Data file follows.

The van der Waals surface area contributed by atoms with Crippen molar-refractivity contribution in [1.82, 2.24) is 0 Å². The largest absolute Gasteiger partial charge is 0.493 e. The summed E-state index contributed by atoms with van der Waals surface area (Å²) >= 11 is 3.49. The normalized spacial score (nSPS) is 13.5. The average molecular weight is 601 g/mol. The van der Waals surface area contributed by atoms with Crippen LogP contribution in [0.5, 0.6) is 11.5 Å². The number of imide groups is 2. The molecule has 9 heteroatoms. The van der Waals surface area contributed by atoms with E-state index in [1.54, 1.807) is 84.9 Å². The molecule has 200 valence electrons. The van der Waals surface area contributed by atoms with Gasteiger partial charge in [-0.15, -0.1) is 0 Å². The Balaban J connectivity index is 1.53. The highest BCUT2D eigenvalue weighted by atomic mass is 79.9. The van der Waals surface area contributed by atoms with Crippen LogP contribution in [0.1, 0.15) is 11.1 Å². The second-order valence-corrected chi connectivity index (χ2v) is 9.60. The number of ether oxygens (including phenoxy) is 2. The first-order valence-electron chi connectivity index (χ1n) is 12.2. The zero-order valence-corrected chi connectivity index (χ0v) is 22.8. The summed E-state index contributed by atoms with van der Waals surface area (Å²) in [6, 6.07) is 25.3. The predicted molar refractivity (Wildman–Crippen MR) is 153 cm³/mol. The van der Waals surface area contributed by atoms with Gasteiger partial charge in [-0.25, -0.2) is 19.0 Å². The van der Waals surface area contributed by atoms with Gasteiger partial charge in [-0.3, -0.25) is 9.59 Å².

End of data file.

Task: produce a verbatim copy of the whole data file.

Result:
The van der Waals surface area contributed by atoms with Crippen molar-refractivity contribution in [1.82, 2.24) is 0 Å². The largest absolute Gasteiger partial charge is 0.493 e. The summed E-state index contributed by atoms with van der Waals surface area (Å²) >= 11 is 3.49. The normalized spacial score (nSPS) is 13.5. The average molecular weight is 601 g/mol. The van der Waals surface area contributed by atoms with Crippen LogP contribution in [0.5, 0.6) is 11.5 Å². The number of imide groups is 2. The molecule has 9 heteroatoms. The van der Waals surface area contributed by atoms with E-state index in [1.54, 1.807) is 84.9 Å². The molecule has 200 valence electrons. The van der Waals surface area contributed by atoms with Gasteiger partial charge in [-0.15, -0.1) is 0 Å². The Balaban J connectivity index is 1.53. The highest BCUT2D eigenvalue weighted by atomic mass is 79.9. The van der Waals surface area contributed by atoms with Crippen LogP contribution in [0.1, 0.15) is 11.1 Å². The second-order valence-corrected chi connectivity index (χ2v) is 9.60. The number of ether oxygens (including phenoxy) is 2. The first-order valence-electron chi connectivity index (χ1n) is 12.2. The zero-order valence-corrected chi connectivity index (χ0v) is 22.8. The summed E-state index contributed by atoms with van der Waals surface area (Å²) in [6, 6.07) is 25.3. The predicted molar refractivity (Wildman–Crippen MR) is 153 cm³/mol. The van der Waals surface area contributed by atoms with Gasteiger partial charge in [-0.25, -0.2) is 19.0 Å². The van der Waals surface area contributed by atoms with Gasteiger partial charge in [-0.3, -0.25) is 9.59 Å².